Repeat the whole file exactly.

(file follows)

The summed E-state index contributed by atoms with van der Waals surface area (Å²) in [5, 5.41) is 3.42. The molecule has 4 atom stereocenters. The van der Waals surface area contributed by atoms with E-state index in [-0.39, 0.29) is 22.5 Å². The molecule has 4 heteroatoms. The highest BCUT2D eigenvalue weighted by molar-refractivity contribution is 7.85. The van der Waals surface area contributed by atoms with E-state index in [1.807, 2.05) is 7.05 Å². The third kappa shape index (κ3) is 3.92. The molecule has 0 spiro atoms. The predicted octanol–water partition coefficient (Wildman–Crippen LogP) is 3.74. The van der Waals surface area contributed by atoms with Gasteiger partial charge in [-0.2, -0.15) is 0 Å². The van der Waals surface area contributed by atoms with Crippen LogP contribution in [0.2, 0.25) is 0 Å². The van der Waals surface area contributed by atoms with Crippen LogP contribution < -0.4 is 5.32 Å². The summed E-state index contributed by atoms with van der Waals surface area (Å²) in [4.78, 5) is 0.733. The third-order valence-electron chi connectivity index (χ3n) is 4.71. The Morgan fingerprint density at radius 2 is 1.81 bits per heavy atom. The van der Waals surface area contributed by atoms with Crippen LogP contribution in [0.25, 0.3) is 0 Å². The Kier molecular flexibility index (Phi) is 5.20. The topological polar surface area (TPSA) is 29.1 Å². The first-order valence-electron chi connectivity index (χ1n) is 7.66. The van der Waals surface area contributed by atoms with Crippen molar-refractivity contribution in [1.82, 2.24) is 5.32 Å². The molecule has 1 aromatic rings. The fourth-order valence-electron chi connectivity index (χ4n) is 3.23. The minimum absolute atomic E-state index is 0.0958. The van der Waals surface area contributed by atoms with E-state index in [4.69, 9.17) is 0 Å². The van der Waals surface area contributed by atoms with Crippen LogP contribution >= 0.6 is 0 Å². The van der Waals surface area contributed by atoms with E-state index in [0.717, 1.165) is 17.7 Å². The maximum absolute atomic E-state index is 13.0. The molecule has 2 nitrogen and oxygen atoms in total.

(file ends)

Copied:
The summed E-state index contributed by atoms with van der Waals surface area (Å²) in [5, 5.41) is 3.42. The molecule has 4 atom stereocenters. The van der Waals surface area contributed by atoms with E-state index in [-0.39, 0.29) is 22.5 Å². The molecule has 4 heteroatoms. The highest BCUT2D eigenvalue weighted by molar-refractivity contribution is 7.85. The van der Waals surface area contributed by atoms with E-state index in [1.807, 2.05) is 7.05 Å². The third kappa shape index (κ3) is 3.92. The molecule has 0 spiro atoms. The predicted octanol–water partition coefficient (Wildman–Crippen LogP) is 3.74. The van der Waals surface area contributed by atoms with Gasteiger partial charge in [-0.2, -0.15) is 0 Å². The van der Waals surface area contributed by atoms with Crippen LogP contribution in [0.2, 0.25) is 0 Å². The van der Waals surface area contributed by atoms with Crippen LogP contribution < -0.4 is 5.32 Å². The summed E-state index contributed by atoms with van der Waals surface area (Å²) in [4.78, 5) is 0.733. The third-order valence-electron chi connectivity index (χ3n) is 4.71. The Morgan fingerprint density at radius 2 is 1.81 bits per heavy atom. The van der Waals surface area contributed by atoms with Crippen LogP contribution in [0.25, 0.3) is 0 Å². The Kier molecular flexibility index (Phi) is 5.20. The topological polar surface area (TPSA) is 29.1 Å². The first-order valence-electron chi connectivity index (χ1n) is 7.66. The van der Waals surface area contributed by atoms with Crippen molar-refractivity contribution in [1.82, 2.24) is 5.32 Å². The molecule has 1 aromatic rings. The fourth-order valence-electron chi connectivity index (χ4n) is 3.23. The minimum absolute atomic E-state index is 0.0958. The van der Waals surface area contributed by atoms with E-state index in [4.69, 9.17) is 0 Å². The van der Waals surface area contributed by atoms with Crippen LogP contribution >= 0.6 is 0 Å². The van der Waals surface area contributed by atoms with E-state index in [0.717, 1.165) is 17.7 Å². The maximum absolute atomic E-state index is 13.0. The molecule has 2 nitrogen and oxygen atoms in total.